Friday, July 17, 2009


In the nursing homes, every so often, one comes upon a resident who has ' no know family'. Sometimes, the resident's family members don't want anything to do with the resident, sometimes, it's the other way around. Then there are other reasons, but the result it always the same. When the resident moves on to the next world, his/her only family is nursing home staff.

A few days ago, a resident who was 101 ( one hundred and one) years old passed away suddenly, overnight. One day, he was wheeling himself around in a wheelchair and the next morning he came up on the list of expirations. This resident had no known family.

When the social worker announced the date and time of his funeral, I told myself I'll go. I thought the man must've done something right in his life if he got to live til 101. And, I also remembered how I missed a funeral of another resident and the regret I felt about it. This was my opportunity to make things right, my chance to do tshuva.

On the day of the funeral, the social worker reminded everyone of the place and time, 12pm, as well as 'he had no family' detail. I relayed the message to all my colleagues and when one asked if I plan on going I said "Of course. You can come with me, if you'd like."

At around 11:45, all of my coworkers showed up with fried chicken for lunch. My pizza-lunch-plans quickly became an urge to eat hot chicken wings, and off I drove (noticing in passing that a social worker and a nursing supervisor went out for a lunch date).

I took the wings to go as I had to do some erev shabbat shopping. As I headed back to work at 12:40, happily munching on the fries, I suddenly remembered the 12:00 funeral, good 20 minutes away. A horrible realization that I may have missed it struck me. It would take 20 minutes to get there, I have an appointment with someone @ 1 pm, the funeral may be over by then... I didn't really have a relationship with this resident like I did with the one from last year. But did I make the same careless mistake twice?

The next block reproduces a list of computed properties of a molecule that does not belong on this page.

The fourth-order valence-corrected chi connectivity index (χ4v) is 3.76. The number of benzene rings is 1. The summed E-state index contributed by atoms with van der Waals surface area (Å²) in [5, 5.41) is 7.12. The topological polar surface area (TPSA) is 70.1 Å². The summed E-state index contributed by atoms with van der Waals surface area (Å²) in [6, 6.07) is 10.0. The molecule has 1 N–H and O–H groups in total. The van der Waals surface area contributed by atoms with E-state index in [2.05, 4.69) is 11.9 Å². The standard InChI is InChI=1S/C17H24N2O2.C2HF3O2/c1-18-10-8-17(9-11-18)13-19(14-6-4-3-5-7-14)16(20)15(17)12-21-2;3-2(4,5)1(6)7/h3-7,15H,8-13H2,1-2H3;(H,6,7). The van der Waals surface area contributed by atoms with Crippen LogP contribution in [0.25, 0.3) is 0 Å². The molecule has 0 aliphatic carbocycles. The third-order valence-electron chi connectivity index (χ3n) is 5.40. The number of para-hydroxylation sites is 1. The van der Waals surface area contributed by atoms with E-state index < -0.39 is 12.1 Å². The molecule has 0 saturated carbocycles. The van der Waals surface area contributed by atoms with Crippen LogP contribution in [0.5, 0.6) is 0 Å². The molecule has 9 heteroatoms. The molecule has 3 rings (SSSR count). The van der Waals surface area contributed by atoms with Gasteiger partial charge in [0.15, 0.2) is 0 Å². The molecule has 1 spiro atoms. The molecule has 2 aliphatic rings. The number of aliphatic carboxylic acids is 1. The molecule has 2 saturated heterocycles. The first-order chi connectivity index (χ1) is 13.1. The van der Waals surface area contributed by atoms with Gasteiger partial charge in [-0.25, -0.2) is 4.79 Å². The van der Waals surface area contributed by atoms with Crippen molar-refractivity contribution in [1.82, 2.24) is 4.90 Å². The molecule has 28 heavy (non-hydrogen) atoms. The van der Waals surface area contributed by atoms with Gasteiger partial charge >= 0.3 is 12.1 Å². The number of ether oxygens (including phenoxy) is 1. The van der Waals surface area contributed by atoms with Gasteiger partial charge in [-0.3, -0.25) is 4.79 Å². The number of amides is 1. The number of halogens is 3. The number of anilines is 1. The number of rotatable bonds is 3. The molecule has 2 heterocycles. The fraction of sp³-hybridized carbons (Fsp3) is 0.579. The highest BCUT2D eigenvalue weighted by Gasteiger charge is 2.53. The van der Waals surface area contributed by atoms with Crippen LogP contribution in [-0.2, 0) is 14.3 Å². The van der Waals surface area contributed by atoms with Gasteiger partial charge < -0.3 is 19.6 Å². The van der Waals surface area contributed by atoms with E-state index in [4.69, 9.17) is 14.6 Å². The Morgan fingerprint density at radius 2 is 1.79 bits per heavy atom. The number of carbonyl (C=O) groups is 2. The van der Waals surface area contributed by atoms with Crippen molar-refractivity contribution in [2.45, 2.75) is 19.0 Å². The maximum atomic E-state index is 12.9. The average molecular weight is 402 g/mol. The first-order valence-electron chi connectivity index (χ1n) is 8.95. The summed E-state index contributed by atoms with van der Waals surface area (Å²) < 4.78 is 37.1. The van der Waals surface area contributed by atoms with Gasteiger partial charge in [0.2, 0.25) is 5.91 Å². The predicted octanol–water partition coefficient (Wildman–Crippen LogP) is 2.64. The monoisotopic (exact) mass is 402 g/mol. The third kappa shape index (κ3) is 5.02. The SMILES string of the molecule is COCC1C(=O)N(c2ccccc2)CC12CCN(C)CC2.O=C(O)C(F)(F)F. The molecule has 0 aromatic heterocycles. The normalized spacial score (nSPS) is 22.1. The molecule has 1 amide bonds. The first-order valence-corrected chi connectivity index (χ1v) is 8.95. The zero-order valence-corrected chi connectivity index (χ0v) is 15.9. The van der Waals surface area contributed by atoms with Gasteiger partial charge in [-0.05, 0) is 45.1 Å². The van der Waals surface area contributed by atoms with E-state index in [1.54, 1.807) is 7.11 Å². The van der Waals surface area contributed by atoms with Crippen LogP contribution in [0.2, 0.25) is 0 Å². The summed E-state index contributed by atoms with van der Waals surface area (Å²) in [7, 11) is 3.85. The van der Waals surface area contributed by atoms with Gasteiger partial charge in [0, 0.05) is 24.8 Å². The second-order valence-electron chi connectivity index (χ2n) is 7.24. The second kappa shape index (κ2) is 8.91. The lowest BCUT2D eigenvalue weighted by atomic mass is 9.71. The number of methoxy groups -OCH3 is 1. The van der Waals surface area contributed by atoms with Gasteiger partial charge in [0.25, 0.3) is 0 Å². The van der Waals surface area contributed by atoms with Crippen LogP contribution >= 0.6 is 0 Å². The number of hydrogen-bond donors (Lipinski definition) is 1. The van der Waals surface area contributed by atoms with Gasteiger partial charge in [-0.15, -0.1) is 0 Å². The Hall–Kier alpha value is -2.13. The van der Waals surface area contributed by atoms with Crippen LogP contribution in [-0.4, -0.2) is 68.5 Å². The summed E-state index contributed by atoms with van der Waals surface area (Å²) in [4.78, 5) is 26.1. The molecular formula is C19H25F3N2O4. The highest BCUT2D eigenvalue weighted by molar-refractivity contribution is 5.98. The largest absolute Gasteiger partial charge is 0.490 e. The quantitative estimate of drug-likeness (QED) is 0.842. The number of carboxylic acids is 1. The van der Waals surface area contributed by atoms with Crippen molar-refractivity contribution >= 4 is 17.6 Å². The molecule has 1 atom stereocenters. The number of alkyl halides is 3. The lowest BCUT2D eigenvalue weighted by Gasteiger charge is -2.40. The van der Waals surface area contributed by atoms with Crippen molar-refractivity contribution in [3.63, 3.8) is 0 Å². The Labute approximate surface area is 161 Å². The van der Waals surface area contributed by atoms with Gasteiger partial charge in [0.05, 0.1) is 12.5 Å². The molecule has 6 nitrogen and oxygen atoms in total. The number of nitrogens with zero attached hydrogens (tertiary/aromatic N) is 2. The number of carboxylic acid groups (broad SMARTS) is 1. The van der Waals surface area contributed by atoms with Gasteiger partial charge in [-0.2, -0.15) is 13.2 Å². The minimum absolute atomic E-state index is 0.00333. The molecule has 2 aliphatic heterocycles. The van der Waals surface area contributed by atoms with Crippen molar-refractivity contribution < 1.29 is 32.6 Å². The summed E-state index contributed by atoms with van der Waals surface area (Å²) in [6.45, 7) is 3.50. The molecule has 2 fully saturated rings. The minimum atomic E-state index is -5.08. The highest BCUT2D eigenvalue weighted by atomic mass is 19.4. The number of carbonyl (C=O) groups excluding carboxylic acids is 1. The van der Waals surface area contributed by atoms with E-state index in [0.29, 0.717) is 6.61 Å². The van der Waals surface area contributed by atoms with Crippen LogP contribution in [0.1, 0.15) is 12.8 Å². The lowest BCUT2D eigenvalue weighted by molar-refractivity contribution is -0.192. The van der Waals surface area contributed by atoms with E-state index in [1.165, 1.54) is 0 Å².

I decided to go for it, praying that I won't get pulled over for speeding. Thank Gd, after an uneventful ride I arrived to the parking lot of the funeral home. It was empty except for one car that was pulling out. Was I too late?

"You are late! But he's still there, go in, ' a nurse told me as she drove off. I think he was Jewish but his funeral took place in a catholic funeral home ( with all the consequences). I walked into a room, empty, except for an open casket. I paid my respects and said a prayer for a man who lived to be 101. And I walked back to my car feeling that I finally did right by my friend.


still waiting said...

open casket! yikes!

Moshe said...

101? Wow.

Sally Hazel said...

SW- open casket was not the best visual but you do what you have to.

Jacob Da Jew said...

Was he buried in a Jewish cemetary?

Sally Hazel said...

I hope so. I'm not sure who arranged his funeral and can only hope he got buried in a Jewish cemetery.

Sally Hazel said...

I asked a social worker who arranged the funeral and apparently she did. With all the 'cultural awareness' and stuff, it's sad that this arrangement was culturally insensitive.